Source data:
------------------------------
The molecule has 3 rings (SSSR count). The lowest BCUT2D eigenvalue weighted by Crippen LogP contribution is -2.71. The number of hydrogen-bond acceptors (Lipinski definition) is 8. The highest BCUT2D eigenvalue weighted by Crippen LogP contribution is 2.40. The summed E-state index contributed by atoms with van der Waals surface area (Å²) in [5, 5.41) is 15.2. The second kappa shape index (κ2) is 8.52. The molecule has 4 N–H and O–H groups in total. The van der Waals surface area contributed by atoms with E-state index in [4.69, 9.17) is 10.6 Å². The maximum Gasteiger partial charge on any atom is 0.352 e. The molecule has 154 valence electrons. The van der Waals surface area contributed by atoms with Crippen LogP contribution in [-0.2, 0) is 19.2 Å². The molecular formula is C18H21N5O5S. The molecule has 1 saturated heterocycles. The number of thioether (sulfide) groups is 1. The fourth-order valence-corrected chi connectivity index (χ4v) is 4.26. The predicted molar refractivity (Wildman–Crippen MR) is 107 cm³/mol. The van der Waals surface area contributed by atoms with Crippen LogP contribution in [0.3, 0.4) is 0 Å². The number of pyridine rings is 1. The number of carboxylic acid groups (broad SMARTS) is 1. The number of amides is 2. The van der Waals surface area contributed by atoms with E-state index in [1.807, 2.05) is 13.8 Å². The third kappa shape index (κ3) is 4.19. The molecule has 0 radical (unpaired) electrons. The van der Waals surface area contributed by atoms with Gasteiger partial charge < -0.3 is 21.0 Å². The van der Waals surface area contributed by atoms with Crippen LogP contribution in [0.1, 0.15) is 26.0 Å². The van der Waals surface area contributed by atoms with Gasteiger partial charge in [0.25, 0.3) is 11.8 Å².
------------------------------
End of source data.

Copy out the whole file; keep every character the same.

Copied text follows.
The molecule has 3 rings (SSSR count). The lowest BCUT2D eigenvalue weighted by Crippen LogP contribution is -2.71. The number of hydrogen-bond acceptors (Lipinski definition) is 8. The highest BCUT2D eigenvalue weighted by Crippen LogP contribution is 2.40. The summed E-state index contributed by atoms with van der Waals surface area (Å²) in [5, 5.41) is 15.2. The second kappa shape index (κ2) is 8.52. The molecule has 4 N–H and O–H groups in total. The van der Waals surface area contributed by atoms with E-state index in [4.69, 9.17) is 10.6 Å². The maximum Gasteiger partial charge on any atom is 0.352 e. The molecule has 154 valence electrons. The van der Waals surface area contributed by atoms with Crippen LogP contribution in [-0.2, 0) is 19.2 Å². The molecular formula is C18H21N5O5S. The molecule has 1 saturated heterocycles. The number of thioether (sulfide) groups is 1. The fourth-order valence-corrected chi connectivity index (χ4v) is 4.26. The predicted molar refractivity (Wildman–Crippen MR) is 107 cm³/mol. The van der Waals surface area contributed by atoms with Crippen LogP contribution in [0.3, 0.4) is 0 Å². The number of pyridine rings is 1. The number of carboxylic acid groups (broad SMARTS) is 1. The number of amides is 2. The van der Waals surface area contributed by atoms with E-state index in [1.807, 2.05) is 13.8 Å². The third kappa shape index (κ3) is 4.19. The molecule has 0 radical (unpaired) electrons. The van der Waals surface area contributed by atoms with Gasteiger partial charge < -0.3 is 21.0 Å². The van der Waals surface area contributed by atoms with Crippen LogP contribution in [0.1, 0.15) is 26.0 Å². The van der Waals surface area contributed by atoms with Gasteiger partial charge in [0.25, 0.3) is 11.8 Å².